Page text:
Scene One – WE WANT HEALTHY BABIES – Milwaukee, Wisconsin, September 1952
“Momma, why is Mable fat?” I say.
“Let’s see Bobby.” Momma lifts Mable from her oversized goldfish bowl. “Your pet Japanese Waltzing Mouse is pregnant.”
I peer at the plump, black-and-white mouse squirming and waving her head back-
and-forth in Momma’s hand. “What’s pregnant?”
Momma moves closer to me. “Mable is going to have babies. Look at the nest she built from cedar shavings to hide her young and keep them warm.”
I gaze at the mound of wood chips heaped on one side of the goldfish bowl. “When will her babies be born?”
“Soon,” Momma says, returning Mable to her nest. “She probably became pregnant at the pet store before we brought her home. Now, run off to school. I’ll put her bowl by the window in a quiet place where she won’t be disturbed. We’ll check on Mable each day when we give her food and water.”
Two mornings later I run to the kitchen. “Momma, Momma, let’s check on Mable. I hear squeaking coming from her nest.”
“Sure enough,” Momma says, retrieving her finger. “I count six babies.”
I climb the ladder-back chair next to Momma and watch blobs of wiggling flesh, the color of pink worms we use for fishing and the size of beans Momma cooks for dinner. Cedar scent bathes my nose. “Wow, can I hold them?”
“Not now.” Momma says. “We don’t want to frighten Mable. She needs rest and quiet to nurse her young. We want healthy babies. Get ready for school. You may check on Mable when you get home.”
Later that day, I climb the chair to Mable’s bowl. Instead of fragrant cedar, I smell a pungent odor like dead worms. I reach into her nest, touch wet and cold, and jerk my red-stained finger from the bowl. Half-bodies, heads, and severed legs litter the nest. “Momma!” I scream, running to the kitchen to fall into her arms. “Somebody killed Mable’s babies.”
“Oh, dear Bobby,” she holds me to her heart. “I checked earlier. Mable killed her babies.”
“Why?” I stutter. Sobs shake my thin body.
“Mable was frightened and killed her babies to protect them from real or imagined danger. I meant to clean up her bowl before you came home. I’m sorry you had to see that.”
I look at Momma. “Would you kill me to protect me if you got scared?”
“No Bobby, I love you. I’d never harm you even if I were frightened.”
Scene Two – MAKE IT NICE – Sunset Nursing Home, Madison, Wisconsin, December 2007
“Hey Ma, I don’t want to hurt your feelings but I’ve been thinking,” I say.
“About what, Bobby?”
I squirm on the green vinyl dinette chair. “Well, I’m sure you’ll be around for a while, but I think it’s time to make plans.”
“What plans?” She looks at me, leans on the table between us, and sips black coffee with sugar. “Could you get to the point?”
“Your ashes,” I say. “Where do you want me to spread your ashes?”
“Oh, yes.” Ma takes my hand. “It’s time. You haven’t hurt my feelings. I want my remains cast over water at Sandy Spring where you placed Dad’s ashes. Nothing special. Just make it nice.”
“Are you sure?” I squeeze her hand. “I understand why you want to be with Dad, but you never liked to fish with him at Sandy Spring. And, what do you mean by nice? Do you want a ceremony or family to be present?”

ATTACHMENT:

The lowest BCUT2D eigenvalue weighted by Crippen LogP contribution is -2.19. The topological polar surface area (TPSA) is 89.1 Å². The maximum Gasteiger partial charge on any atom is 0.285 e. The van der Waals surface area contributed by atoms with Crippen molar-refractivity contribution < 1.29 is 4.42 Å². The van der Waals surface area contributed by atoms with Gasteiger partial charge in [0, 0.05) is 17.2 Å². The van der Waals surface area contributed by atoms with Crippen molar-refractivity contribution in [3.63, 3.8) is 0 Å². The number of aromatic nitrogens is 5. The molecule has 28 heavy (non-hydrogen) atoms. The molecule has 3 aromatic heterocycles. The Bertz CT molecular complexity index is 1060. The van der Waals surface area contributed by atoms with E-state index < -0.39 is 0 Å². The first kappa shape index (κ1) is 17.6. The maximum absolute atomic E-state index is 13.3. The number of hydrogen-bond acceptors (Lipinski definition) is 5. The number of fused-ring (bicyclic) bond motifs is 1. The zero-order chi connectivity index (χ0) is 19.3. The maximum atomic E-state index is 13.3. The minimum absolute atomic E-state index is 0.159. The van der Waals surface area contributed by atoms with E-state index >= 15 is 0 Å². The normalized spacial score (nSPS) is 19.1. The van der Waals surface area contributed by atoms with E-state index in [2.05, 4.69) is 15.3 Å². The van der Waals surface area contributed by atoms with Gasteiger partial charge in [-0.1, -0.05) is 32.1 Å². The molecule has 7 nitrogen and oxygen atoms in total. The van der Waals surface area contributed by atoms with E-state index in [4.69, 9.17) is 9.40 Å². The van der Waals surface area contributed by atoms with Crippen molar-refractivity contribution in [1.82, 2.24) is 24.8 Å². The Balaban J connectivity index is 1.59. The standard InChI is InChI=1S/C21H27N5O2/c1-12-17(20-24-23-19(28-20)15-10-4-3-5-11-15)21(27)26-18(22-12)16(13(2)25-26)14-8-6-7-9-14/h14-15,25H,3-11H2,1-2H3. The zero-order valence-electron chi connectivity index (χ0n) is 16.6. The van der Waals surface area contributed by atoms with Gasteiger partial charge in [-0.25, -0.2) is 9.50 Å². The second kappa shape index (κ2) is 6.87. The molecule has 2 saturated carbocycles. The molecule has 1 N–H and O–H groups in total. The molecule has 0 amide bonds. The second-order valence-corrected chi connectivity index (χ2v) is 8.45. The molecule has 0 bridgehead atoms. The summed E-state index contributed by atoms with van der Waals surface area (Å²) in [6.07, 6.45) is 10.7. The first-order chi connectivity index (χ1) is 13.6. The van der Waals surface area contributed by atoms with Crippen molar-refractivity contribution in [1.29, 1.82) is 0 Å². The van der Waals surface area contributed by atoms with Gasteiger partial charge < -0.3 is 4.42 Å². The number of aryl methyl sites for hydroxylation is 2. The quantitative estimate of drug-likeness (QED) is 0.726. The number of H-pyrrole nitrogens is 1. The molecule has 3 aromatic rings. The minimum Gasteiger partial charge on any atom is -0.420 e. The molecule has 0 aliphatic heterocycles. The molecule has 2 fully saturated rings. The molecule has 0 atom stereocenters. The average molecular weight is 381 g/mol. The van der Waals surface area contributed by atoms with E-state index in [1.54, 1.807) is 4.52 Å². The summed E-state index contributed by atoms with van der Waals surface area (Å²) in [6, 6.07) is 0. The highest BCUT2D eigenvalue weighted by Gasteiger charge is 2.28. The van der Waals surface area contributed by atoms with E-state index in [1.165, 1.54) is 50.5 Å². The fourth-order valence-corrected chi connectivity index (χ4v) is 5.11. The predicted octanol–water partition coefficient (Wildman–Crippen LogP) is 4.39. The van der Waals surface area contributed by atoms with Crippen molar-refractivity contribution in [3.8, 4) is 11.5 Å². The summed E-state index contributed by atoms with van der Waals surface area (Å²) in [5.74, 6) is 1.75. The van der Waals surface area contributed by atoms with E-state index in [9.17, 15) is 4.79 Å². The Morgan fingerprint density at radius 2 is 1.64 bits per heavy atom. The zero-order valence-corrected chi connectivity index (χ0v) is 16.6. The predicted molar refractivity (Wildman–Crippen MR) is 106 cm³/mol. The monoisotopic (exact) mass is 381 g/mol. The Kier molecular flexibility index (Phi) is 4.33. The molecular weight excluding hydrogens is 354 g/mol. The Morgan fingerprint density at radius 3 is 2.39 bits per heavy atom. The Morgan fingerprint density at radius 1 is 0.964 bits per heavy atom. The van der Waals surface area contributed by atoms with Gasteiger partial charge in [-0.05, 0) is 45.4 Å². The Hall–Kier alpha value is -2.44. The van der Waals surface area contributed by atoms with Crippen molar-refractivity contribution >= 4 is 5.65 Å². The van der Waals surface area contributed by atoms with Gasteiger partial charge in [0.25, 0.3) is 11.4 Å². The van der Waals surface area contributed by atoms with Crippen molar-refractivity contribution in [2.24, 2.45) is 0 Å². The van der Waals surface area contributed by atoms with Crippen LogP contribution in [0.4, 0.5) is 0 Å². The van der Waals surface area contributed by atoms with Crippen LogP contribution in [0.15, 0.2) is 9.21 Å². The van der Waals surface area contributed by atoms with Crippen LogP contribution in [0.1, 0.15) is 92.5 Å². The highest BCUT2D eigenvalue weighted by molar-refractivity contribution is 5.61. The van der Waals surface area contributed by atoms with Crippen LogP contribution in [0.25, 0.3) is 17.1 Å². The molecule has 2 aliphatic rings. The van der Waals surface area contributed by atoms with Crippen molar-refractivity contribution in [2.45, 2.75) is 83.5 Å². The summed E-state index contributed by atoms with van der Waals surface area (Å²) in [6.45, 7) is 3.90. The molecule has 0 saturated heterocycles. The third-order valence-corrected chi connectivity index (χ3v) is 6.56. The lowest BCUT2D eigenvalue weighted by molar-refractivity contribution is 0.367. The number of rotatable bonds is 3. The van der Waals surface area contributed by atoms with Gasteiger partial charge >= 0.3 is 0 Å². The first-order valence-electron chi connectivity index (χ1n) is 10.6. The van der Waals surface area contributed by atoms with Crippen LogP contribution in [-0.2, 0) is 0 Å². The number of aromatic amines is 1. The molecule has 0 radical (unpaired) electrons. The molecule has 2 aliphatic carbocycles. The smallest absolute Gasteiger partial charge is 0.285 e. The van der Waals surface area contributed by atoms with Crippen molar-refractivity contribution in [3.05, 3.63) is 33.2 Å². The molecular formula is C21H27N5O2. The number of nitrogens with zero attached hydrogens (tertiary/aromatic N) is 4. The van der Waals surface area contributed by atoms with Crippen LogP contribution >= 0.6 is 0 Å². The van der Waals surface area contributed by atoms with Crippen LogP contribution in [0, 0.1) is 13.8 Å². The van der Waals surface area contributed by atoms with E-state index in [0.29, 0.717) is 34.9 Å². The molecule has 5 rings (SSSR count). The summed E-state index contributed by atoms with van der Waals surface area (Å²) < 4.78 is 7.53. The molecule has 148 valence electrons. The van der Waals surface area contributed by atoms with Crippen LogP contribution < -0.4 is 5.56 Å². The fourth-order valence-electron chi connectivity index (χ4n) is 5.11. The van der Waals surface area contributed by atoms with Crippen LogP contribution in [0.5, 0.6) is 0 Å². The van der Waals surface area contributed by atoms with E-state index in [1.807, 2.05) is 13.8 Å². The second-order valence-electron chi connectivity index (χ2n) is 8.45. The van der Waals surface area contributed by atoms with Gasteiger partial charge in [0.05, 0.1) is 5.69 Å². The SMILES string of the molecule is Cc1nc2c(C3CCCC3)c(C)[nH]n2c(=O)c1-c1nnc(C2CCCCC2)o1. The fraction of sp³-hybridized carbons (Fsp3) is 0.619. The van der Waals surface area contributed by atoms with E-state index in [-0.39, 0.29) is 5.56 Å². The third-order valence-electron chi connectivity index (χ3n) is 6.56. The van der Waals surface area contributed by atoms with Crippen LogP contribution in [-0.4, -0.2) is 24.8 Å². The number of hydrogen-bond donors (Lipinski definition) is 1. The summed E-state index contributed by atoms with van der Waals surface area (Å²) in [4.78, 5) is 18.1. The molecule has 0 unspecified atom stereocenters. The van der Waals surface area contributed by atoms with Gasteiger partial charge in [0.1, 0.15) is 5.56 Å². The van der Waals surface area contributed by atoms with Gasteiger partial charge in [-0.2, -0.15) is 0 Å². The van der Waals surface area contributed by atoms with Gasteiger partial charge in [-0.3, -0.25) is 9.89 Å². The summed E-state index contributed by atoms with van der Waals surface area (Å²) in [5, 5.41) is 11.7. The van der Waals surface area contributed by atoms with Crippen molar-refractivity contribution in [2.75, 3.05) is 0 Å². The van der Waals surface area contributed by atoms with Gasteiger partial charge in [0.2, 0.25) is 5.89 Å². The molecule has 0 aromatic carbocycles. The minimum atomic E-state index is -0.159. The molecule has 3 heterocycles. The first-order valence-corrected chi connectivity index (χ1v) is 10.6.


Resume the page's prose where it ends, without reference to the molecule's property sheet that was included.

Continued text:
“Yes, I’m sure about the location. Ceremony or family isn’t necessary. Just say a few words and let me be with Dad.”
Six months later, I stand on the bank at Sandy Spring. Late spring sun reflects from water’s unbroken surface. Red-winged blackbirds chirp their seasonal greeting from bulrushes circling water’s edge. My shoulder aches as I shift Ma’s urn from left to right arm. Inside the container a twisted wire seals a grey-black mass in a plastic bag. Cast over water, she said.
Shall I use my hand? I open the bag wider to cast ashes directly from the bag as a farmer might broadcast seeds over furrowed ground. I swing the bag in an arc. Instead of lofting into air over water, ashes fall in a dark clump into clear water and settle on the buff colored bottom of Sandy Spring. Minutes pass.
I walk upstream for a fallen branch and return with a small limb. White paper birch bark gleams in sunlight as I stir ashes to dissolve like brown sugar in hot water. Dark turns to imperceptible gray as I continue to mix cloudy water. I return to my Chevy pickup with plastic bag and urn. A sign informs me: No trash pick-up. Pack it in and pack it out.
I drive on a gravel country highway into town, more bumps in my road. At the high school baseball diamond, I drop the bag into an empty trash barrel. Ashes spill from the bag. “Damn, the bag’s not empty,” I mutter.
About a half-cup remains in a fold of the bag. I don’t want to leave ashes in the trash so I sprinkle them around home plate. Dark bone fragments contrast with white chalk used for baselines from yesterday’s game. I mix her ashes and chalk with the toe of my boot. Ma didn’t like baseball, either.
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Richard Wilberg, MS, PLCC, ACC
Creativity Coach for Personal Fulfillment and Career Success
About the Author
Richard Wilberg writes fiction, creative non-fiction, self-development, and career counseling articles. He lives in Madison, Wisconsin.